Winter Study is a time for students to enjoy college without the stress of problem sets or Google Calendar commitments. Its eclectic course offerings allow them to explore their academic and creative interests, while an abundance of free time encourages students to pursue unfamiliar activities. In particular, the activities offered through the Athletic Department and the Free University keep students engaged in non-traditional sports during winter study.
After four years on the women’s soccer team, Avery Mohan ’23 completed her senior season last fall. Hanging up your uniform for the last time is an emotional moment for a college athlete, but Mohan continued to play with his teammates — albeit on the basketball court. After an enjoyable and energetic freshman basketball season last winter, Mohan and several of her teammates are back on the women’s varsity (JV) basketball team, led by assistant women’s basketball coach Kendra Drake, for a second year.
“I think after our football season ends in the fall, a lot of us still have a lot of competitive energy,” Mohan continued. “The opportunity to play together against another team, regardless of sport, is something that appeals to us. Even the girls on the soccer team who don’t play basketball come to the games to support us, so it feels like a chance for the whole team to bond.”
The JV basketball team practices twice a week and plays against high school teams, but Mohan emphasized that the game is more relaxed than their typical season competition. “We put a lot less pressure on the results of our basketball games than we do our football games,” Mohan wrote in an email to Record. “It was a good chance to have a laugh with my teammates.”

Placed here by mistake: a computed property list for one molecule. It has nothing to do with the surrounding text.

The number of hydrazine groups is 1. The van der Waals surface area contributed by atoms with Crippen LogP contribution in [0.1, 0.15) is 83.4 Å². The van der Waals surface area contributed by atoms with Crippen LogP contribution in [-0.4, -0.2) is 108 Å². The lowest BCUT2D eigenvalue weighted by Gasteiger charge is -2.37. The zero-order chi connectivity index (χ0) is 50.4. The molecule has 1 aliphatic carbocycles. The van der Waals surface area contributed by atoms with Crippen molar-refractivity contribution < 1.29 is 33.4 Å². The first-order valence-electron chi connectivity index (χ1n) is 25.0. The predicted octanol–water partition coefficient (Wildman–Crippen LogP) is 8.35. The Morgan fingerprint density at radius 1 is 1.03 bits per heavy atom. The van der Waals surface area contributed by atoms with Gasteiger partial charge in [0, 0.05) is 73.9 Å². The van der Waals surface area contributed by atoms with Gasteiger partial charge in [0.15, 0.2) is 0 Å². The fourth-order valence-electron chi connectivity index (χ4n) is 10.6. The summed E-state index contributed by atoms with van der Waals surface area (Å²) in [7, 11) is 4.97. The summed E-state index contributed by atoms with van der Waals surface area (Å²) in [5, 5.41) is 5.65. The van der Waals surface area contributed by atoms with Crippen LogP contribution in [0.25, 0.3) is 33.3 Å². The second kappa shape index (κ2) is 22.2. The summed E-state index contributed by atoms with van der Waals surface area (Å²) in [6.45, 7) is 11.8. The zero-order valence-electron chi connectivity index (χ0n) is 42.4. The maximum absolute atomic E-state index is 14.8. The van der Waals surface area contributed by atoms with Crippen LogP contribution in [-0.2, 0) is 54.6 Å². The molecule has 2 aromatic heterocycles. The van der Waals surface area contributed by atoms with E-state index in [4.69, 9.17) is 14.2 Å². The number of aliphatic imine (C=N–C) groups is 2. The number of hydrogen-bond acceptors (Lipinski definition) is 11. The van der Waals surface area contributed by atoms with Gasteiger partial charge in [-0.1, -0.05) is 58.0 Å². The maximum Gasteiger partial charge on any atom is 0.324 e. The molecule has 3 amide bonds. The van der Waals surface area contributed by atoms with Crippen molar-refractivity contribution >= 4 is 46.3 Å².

Mohan also acknowledged the benefits of playing basketball in the off-season for both physical and emotional purposes. “Both sports require ball movement, defensive shape, communication and teamwork.” Mohan wrote. “It’s great that JV basketball helps us grow as overall athletes in the offseason.”
The Free University Winter Study program, organized by the Williams Student Union (WSU) and the Facilitators for Allocating Student Taxes (FAST), also allows students to engage in unconventional forms of sports led by their classmates, among other offerings led by student courses that include art, cooking, entertainment and workshops. Nothin’ But Cuties (NBC), the college’s hip-hop group, hosted a program dance workshop. Mayor Watts ’25, NBC’s treasurer and social chairman, credits Lucy Walker ’23 – NBC’s head choreographer – with making the group’s idea a reality.
NBC holds auditions at the beginning of each semester, but the Free University class was an opportunity to welcome all interested students, regardless of experience, into the group for a month. “We had over 150 responses in the first week,” Watts said. “There were about 50 people in the Saturday class, and there were a lot of people in the other classes that packed the Shared Studio at the ’62 Center.”
The workshop was organized into two beginner classes and one intermediate class to accommodate different experience levels, both meeting three times a week during the month of January. Watts said she is excited about the opportunity to share her love of dance with the greater college community. “It’s so much fun — every person who’s ever taken a dance class gets that feeling when you dance right to the song,” she said. “This is such an exciting achievement.”
Watts also said that taking hip-hop classes with her teammates helped energize her otherwise repetitive weeks during Winter Study. “Having something that is structured and planned, like dance, gives people an outlet to stay active. I can talk about its benefits.”
Alex Bernstein ’23 had a similar goal with his Free University course: Tap Dancing Together. The class is Bernstein’s fourth time teaching tap dance at the college. It has taken many forms over the years, both live and online, but the main goal remains the same: to create a positive community for an often overlooked style of dance. “I try to really cultivate a space of joy and fun and buzz in the community,” Bernstein said. “The great thing about teaching tap — somewhat without an end goal — is that I can give people the basic building blocks of what tap dancing is and what good tap technique is.”
Bernstein emphasized that the class’s low commitment allowed his group of about 30 students to embrace the dance style. “What I’ve found to be really great and inspiring specifically for these people — who are learning how to tap dance right now or are re-entering the tap world — is that the enthusiasm exists not only in the dance studio, but outside of it as well.” in the world,” they said.